Deep house is having its moment in the U.S. Some say it’s about time, but with the subgenre’s newfound popularity comes one criticized aspect: Deep house is fueling similarly massive events and venues that progressive house producers were doing three years ago.

Last year, New York City saw Tchami come to Pier 94 as part of the annual Pier of Fear set of shows. For 2015, the Ultra Music Festival is setting up the Resistance Stage to include newer and classic artists that appeal more to an underground audience: Sasha, Maceo Plex, Nic Fanciulli, Guy Gerber, Jamie Jones, and Art Department, among others.

In between that Anjunadeep, Anjunabeats’ deep house and more experimental sub-label, announced its first U.S. tour, which wrapped up on February 7th. The tour, going to larger clubs and club-like venues like Brooklyn’s Verboten, came at the heels of the Anjunadeep 06 compilation shooting to the top of the iTunes chart, and similar deep house-lite artists, like Dusky, Oliver Heldens, and Bondax scoring hits on the Beatport 100. Yet, while reflecting Anjunadeep’s 10-year history, the tour brought some of its more established artists on the road: 16-Bit Lolitas, Beckwith, Lancelot, Jody Wisternoff, Lane 8, Vincenzo, and Martin Roth.

Because of the shift to a different style of dance music in the U.S., label manager James Grant thought it was time to finally tour. He told the Wall Street Journal: “I wouldn’t say we’ve gone and chased any trends, it’s more like the world has moved toward us suddenly, which is really nice.”

Yet, deep house’s sacredness among the underground has some questioning whether or not touring is the best way to expose audiences, or if the subgenre is better suited to a club atmosphere more reflective of its origins. Here’s why the tour format works:

1. It’s (Reintroducing) Audiences to The Sounds and Vibe

As Anjunadeep’s tour was about to start, producer Beckwith explained to YourEDM, “To be honest, it was the U.S. that has always been the cultural epicenter of house music. It was born in New York, raised in Chicago, then it grew up in Detroit, and moved back to Chicago. The underground culture has always been here. Europe took house music, tweaked it a bit, and made it cooler and totally more accessible.”

Yet, the typical listener who’s gravitating toward this more complex sound might not be aware of this – or even know which DJ to start with. Anjunadeep is a familiar enough name – associated with Above & Beyond and Anjunabeats, both tastemakers in trance and EDM spheres. That association simultaneously indicates expectations yet implies a different experience.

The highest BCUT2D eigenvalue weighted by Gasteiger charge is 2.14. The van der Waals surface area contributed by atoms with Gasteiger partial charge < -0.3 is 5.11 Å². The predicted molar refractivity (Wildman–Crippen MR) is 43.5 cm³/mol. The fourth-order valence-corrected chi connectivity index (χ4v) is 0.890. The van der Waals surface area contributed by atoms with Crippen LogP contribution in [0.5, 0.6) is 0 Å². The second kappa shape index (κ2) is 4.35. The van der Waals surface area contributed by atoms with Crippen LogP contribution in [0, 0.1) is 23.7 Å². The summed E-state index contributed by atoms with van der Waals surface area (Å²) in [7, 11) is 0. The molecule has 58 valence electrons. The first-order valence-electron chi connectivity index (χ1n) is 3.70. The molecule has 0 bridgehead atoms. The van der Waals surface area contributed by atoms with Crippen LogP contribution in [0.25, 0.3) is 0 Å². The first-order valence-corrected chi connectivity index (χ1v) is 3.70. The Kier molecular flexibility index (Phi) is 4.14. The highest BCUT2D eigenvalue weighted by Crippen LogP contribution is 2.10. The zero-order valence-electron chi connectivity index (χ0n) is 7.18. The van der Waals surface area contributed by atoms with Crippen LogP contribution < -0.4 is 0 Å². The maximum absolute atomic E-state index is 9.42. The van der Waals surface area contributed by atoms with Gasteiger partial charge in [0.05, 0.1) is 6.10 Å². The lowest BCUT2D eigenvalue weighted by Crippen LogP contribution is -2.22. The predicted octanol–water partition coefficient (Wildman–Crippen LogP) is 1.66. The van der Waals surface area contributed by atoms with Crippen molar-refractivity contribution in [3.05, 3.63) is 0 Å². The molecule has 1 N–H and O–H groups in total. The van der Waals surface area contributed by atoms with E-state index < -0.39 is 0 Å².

Purists might not like it, but the artists on the label and compilation series serve as a serviceable introduction toward “true” underground artists and classic producers.

At the same time, regardless of subgenre, putting all your money on a DJ, even when that DJ’s had one or two hits, doesn’t always seem to be a successful strategy. For instance, Avicii’s first stadium tour in 2012, right after massive hit “Levels,” still had empty seats, but his momentum seemed to increase after that initial misstep.

As well, The Bounce Bus tour took a similar approach in introducing U.S. listeners to the Melbourne Bounce sound last year. Will Sparks, Timmy Trumpet, and Joel Fletcher had enough of an impact together to draw audiences and expose them to a greater range of sounds.

2. It Reflects What’s Going on in the Rest of the World

The rest of the world seems to view American dance music as a lame joke. Yes, house and techno started here, but Europe ran with it, while American audience feared disco and anything related for close to 30 years. And when the U.S. generally got over its aversion to synthesizers and four-to-the-floor beats, EDM gloriously emerged as a massive amalgamation of progressive house, a hint of trance, and brostep (don’t call it dubstep), and overshadowed everything else.

Yet, in Europe and other parts of the world, deep house has a place – and not just at a side novelty stage – at large music festivals.

Exit, for instance, played Skrillex and Quintino off Disclosure. Groovefest, in the Dominican Republic, bridges older sounds, like DJ Pierre, Kevin Saunderson, and Green Velvet, with the new, like Art Department, Kolsch, and Klangkarussell. A flier for Ultra or EDC, by contrast, has put artists like these in small print toward the bottom for the past three years, or reserved a “special” place in the classic vibe of the Carl Cox & Friends tent.

3. It’s Finally Time

Ultra’s Patrick Moxey told the press about deep house’s emergence stateside: “The great thing about electronic music is every time people want to put it in a box, it changes…Anytime one part of it becomes commercialized, new parts start to reinvent themselves. It’s in a constant process of refreshment.”

Moxey’s right from a few angles. One, mainstream dance music’s had a love affair with everything retro ever since Daft Punk put out “Get Lucky” in 2013. This appreciation for the ‘70s soon morphed into a fondness for the ‘90s – garage, real house singers, and classic R&B.

Insomniac explains that deep house fits in there somewhere, between jazz-influenced instrumentation, smooth vocals, and a growing affinity for Disclosure’s minimal and glitch sound.

Nevertheless, modern mainstream deep house might be uneven. Tchami sounds too retro, Disclosure apes too much off garage, and Gorgon City and Duke Dumont, in emphasizing the R&B elements more and the house characteristics less, have ended up with tracks that feel like a half-baked Ultra Nate oeuvre from the late ‘00s. But at least it’s not another Calvin Harris or Swedish House Mafia banger.

Be it with some trap, hardstyle, or Bounce, or now deep house, mainstream U.S. dance music listeners are starting to come around. It’s only a matter of time before festivals and clubs begin to reflect a greater range of styles and subgenres beyond the house-trance-dubstep EDM trifecta.